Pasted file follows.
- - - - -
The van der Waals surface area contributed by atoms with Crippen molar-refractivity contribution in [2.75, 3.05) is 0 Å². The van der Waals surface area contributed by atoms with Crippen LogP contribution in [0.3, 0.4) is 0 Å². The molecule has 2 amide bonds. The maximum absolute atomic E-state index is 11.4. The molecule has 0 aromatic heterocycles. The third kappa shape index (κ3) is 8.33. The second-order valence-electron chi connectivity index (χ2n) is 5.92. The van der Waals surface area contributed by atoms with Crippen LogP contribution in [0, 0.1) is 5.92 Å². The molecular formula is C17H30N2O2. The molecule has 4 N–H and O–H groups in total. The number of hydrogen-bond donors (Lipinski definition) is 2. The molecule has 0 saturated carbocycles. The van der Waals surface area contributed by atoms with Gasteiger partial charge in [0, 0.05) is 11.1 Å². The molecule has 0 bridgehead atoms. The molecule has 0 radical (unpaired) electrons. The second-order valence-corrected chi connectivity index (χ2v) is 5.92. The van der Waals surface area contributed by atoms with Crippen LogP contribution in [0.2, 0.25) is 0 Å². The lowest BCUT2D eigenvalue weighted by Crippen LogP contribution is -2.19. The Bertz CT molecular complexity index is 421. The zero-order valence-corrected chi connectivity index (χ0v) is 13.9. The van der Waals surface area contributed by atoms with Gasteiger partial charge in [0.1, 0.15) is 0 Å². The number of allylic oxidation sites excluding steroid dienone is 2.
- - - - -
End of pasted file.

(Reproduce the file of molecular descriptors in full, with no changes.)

The van der Waals surface area contributed by atoms with Crippen molar-refractivity contribution in [2.75, 3.05) is 0 Å². The van der Waals surface area contributed by atoms with Crippen LogP contribution in [0.3, 0.4) is 0 Å². The molecule has 2 amide bonds. The maximum absolute atomic E-state index is 11.4. The molecule has 0 aromatic heterocycles. The third kappa shape index (κ3) is 8.33. The second-order valence-electron chi connectivity index (χ2n) is 5.92. The van der Waals surface area contributed by atoms with Crippen LogP contribution in [0, 0.1) is 5.92 Å². The molecular formula is C17H30N2O2. The molecule has 4 N–H and O–H groups in total. The number of hydrogen-bond donors (Lipinski definition) is 2. The molecule has 0 saturated carbocycles. The van der Waals surface area contributed by atoms with Gasteiger partial charge in [0, 0.05) is 11.1 Å². The molecule has 0 bridgehead atoms. The molecule has 0 radical (unpaired) electrons. The second-order valence-corrected chi connectivity index (χ2v) is 5.92. The van der Waals surface area contributed by atoms with Crippen LogP contribution in [0.2, 0.25) is 0 Å². The lowest BCUT2D eigenvalue weighted by Crippen LogP contribution is -2.19. The Bertz CT molecular complexity index is 421. The zero-order valence-corrected chi connectivity index (χ0v) is 13.9. The van der Waals surface area contributed by atoms with Gasteiger partial charge in [0.1, 0.15) is 0 Å². The number of allylic oxidation sites excluding steroid dienone is 2.